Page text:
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The Mass Media

2-26-24 PDF
February 26, 2024
An inside look at Bobby B. Beacon’s insides. Illustrated by Bianca Oppedisano/ Mass Media Staff.
Bobby's Inside Story
February 26, 2024

Leave Your Stigma at the Door Part I

There exists many layers of stigma surrounding mental health conditions as well as self-harm and suicide. In this article I would like to explore what stigma is, debunk a few misconceptions, highlight a few truths, and open up this article to a make-shift series because, as always, I find I have too much to say on this topic.
First, I found a good article by Samantha Gluck from The Healthy Place that defines stigma as “a mark of disgrace or reproach and the negative attribute that causes someone to devalue or think less of a whole person.” Stigma is high among those of us living with a mental health condition. I, for one, do not like using the term “mental illness” because I feel stigma is highly attached to it, like a ball on a chain, and instead, I prefer the phrase “mental health condition.” In my earlier days of article writing I would use the phrase “mental health issues,” and I changed it eventually due to my own personal preference.
Stigma is like this invisible force field that strikes those who suffer with a mental health condition, their family, their peers, and society as a whole. Stigma is rooted in language and how people may treat you differently once they hear that you struggle with a mental health condition. Stigma is oftentimes hand-in-hand with discrimination. It’s like this icky, dark shadow that whispers evil words in your ear, even though you’re already in the shadows of actual mental health conditions, but you’re trying your hardest to just stay afloat.
Stigma causes many people to deny their troubles with their mental health, to think the condition is “their fault” (or their parent’s fault), and overall paints a picture that those of us living with mental health conditions are inherently “violent,” “destructive,” or “defective” to those around us. Stigma prevents people from reaching out for help. It’s an ugly force that blames problematic behaviors on being “attention-seeking” or “a cry for help.” It is the reason some people don’t tell their families that they’re struggling, don’t tell their workplace that they struggle, and that incites further shame and self-blame about struggling in the first place. Self-stigma comes in the form of thinking we are “bad” or “wrong;” that we aren’t really struggling “that bad;” that we don’t “deserve” help or recovery or fair treatment.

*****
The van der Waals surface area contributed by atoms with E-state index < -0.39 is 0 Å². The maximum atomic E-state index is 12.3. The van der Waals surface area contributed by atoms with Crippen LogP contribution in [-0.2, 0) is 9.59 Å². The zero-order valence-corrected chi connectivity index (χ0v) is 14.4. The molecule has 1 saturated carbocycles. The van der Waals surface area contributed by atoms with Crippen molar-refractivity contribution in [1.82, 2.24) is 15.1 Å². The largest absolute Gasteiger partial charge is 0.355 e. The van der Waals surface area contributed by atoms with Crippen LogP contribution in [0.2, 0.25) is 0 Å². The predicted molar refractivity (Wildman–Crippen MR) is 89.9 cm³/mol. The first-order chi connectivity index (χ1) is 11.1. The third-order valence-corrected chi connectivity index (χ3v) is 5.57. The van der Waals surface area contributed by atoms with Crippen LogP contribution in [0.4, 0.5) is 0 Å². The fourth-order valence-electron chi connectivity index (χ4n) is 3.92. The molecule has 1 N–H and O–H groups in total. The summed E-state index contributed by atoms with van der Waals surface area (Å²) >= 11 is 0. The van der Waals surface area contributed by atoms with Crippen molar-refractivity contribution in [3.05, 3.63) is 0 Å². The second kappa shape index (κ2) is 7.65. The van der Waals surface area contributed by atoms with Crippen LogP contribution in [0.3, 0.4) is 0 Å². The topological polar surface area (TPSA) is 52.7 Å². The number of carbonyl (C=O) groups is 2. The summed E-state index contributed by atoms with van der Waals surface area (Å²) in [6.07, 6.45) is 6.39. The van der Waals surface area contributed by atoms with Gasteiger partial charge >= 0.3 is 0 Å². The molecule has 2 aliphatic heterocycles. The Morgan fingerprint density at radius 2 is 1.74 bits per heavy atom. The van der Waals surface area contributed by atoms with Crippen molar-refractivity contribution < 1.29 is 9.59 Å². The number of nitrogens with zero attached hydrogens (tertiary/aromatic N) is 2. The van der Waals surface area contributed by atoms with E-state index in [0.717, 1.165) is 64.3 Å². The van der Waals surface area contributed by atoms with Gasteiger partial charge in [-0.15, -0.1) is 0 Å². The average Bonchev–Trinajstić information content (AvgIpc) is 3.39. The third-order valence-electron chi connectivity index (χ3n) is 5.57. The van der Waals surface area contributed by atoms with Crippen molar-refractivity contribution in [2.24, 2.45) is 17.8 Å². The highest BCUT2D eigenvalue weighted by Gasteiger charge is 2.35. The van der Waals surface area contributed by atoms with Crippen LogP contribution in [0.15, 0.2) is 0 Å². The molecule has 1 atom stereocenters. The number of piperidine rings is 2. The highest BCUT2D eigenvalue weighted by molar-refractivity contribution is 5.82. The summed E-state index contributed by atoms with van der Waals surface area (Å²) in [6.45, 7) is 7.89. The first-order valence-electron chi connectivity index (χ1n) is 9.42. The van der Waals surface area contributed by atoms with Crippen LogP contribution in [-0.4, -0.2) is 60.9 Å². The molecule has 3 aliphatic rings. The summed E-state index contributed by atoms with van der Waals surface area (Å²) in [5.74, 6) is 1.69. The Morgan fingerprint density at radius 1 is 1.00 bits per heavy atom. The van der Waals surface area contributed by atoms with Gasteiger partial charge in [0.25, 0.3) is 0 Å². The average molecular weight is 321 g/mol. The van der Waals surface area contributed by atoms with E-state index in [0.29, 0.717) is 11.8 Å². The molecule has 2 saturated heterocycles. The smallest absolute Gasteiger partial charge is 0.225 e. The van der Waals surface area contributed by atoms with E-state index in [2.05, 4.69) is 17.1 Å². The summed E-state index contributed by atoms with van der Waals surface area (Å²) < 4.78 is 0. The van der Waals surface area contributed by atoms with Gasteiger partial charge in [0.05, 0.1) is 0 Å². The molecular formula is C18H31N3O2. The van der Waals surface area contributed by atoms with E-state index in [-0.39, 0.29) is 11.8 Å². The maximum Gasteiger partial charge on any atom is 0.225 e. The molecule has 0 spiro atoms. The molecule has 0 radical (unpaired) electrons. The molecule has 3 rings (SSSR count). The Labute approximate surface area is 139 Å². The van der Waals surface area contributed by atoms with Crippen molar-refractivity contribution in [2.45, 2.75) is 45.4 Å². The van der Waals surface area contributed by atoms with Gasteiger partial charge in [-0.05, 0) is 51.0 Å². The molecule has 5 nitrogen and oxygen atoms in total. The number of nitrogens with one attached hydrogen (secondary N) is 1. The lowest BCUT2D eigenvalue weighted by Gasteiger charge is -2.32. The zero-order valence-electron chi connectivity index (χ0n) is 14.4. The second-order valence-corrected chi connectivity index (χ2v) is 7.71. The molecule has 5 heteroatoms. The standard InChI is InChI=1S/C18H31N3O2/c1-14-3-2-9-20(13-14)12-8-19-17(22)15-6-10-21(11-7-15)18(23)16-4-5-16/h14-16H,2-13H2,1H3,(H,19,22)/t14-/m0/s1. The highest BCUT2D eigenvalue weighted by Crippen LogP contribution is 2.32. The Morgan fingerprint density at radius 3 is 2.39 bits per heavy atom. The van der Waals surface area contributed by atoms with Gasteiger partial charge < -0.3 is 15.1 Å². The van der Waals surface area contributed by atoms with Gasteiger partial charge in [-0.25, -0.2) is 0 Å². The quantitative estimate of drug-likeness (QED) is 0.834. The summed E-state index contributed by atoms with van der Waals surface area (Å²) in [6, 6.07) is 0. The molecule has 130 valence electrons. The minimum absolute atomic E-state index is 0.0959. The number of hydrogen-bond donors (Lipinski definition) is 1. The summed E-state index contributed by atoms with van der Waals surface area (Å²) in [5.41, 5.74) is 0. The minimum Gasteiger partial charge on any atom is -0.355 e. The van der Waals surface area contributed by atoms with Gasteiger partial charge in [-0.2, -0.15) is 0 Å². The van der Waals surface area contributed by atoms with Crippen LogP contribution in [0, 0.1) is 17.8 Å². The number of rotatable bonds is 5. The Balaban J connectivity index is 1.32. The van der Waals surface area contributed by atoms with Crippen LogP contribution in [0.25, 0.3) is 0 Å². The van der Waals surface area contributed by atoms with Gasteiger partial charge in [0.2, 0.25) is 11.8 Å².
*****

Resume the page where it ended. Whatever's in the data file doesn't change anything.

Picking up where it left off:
Stigma is a liar. Stigma is as deceitful as the mental health condition a person may be struggling with—it is lying to you, telling you things that you fear may be true and couldn’t be further from the truth.
What is the truth? Well, one in five adult Americans will live with a mental health condition in their lifetime. The National Alliance on Mental Illness (NAMI) states on their website that “having a mental health condition does not make a person more likely to be violent or dangerous. The truth is, living with a mental health condition makes you more likely to be a *victim* of violence, four times the rate of the general public.”
To other misconceptions relevant to this article, NAMI states that “a mental illness does not make someone any less of a person. They are not broken or odd; they just have different experiences that not everyone has to face.”
“Everyone can help those living with mental illness by speaking and acting in a way that preserves personal dignity. If you are a part of removing mental illness stigma in our society, you are helping everyone affected by a condition. Use person-first language. This means that a person is not their illness; an example would be saying ‘she lives with depression’ not ‘she is depressed.’ Do not use offensive slang. A person with a mental health condition is not ‘crazy,’ ‘psycho,’ ‘insane,’ or ‘loony.’ When you use these words, you are implying again that a person is solely their illness,” according to NAMI.
NAMI also declares that “like any other disease, there are periods of time where a person is particularly unwell and may need a short hospital stay, but very few stay longer than a week or two. Many people with mental health conditions live productive, happy and healthy lives.”
There is an article I wish to write, likely under a different title, all about NAMI—their mission as a non-profit organization, their modes of advocacy, how you or others can get involved, and so on.
Stigma is an ongoing conversation that we all deserve to speak out against. Your voice is, and will always be, worth sharing. In part II of this series, I will discuss my own personal experiences facing stigma.